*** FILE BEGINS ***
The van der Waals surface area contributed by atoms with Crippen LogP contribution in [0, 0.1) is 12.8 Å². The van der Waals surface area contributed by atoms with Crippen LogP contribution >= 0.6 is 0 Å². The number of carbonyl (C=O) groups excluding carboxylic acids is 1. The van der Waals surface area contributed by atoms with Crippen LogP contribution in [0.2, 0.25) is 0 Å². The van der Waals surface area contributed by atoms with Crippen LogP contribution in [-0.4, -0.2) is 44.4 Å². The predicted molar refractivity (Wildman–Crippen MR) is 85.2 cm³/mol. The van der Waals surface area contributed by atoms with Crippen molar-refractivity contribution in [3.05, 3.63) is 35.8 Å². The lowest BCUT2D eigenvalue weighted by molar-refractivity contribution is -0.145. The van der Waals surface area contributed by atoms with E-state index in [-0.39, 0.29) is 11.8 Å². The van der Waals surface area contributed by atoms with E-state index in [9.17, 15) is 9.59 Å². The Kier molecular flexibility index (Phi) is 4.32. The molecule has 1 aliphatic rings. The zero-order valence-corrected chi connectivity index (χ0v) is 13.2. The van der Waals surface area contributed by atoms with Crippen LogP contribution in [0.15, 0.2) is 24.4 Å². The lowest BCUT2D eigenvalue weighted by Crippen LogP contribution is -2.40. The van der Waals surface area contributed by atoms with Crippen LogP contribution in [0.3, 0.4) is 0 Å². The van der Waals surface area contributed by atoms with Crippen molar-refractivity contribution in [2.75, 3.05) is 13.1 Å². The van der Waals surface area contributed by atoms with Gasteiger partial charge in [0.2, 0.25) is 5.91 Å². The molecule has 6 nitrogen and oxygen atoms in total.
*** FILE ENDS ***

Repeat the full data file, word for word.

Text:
The van der Waals surface area contributed by atoms with Crippen LogP contribution in [0, 0.1) is 12.8 Å². The van der Waals surface area contributed by atoms with Crippen LogP contribution >= 0.6 is 0 Å². The number of carbonyl (C=O) groups excluding carboxylic acids is 1. The van der Waals surface area contributed by atoms with Crippen LogP contribution in [0.2, 0.25) is 0 Å². The van der Waals surface area contributed by atoms with Crippen LogP contribution in [-0.4, -0.2) is 44.4 Å². The predicted molar refractivity (Wildman–Crippen MR) is 85.2 cm³/mol. The van der Waals surface area contributed by atoms with Crippen molar-refractivity contribution in [3.05, 3.63) is 35.8 Å². The lowest BCUT2D eigenvalue weighted by molar-refractivity contribution is -0.145. The van der Waals surface area contributed by atoms with E-state index in [-0.39, 0.29) is 11.8 Å². The van der Waals surface area contributed by atoms with E-state index in [9.17, 15) is 9.59 Å². The Kier molecular flexibility index (Phi) is 4.32. The molecule has 1 aliphatic rings. The zero-order valence-corrected chi connectivity index (χ0v) is 13.2. The van der Waals surface area contributed by atoms with Crippen LogP contribution in [0.15, 0.2) is 24.4 Å². The lowest BCUT2D eigenvalue weighted by Crippen LogP contribution is -2.40. The van der Waals surface area contributed by atoms with Crippen LogP contribution in [0.3, 0.4) is 0 Å². The van der Waals surface area contributed by atoms with Crippen molar-refractivity contribution in [2.75, 3.05) is 13.1 Å². The van der Waals surface area contributed by atoms with Gasteiger partial charge in [0.2, 0.25) is 5.91 Å². The molecule has 6 nitrogen and oxygen atoms in total.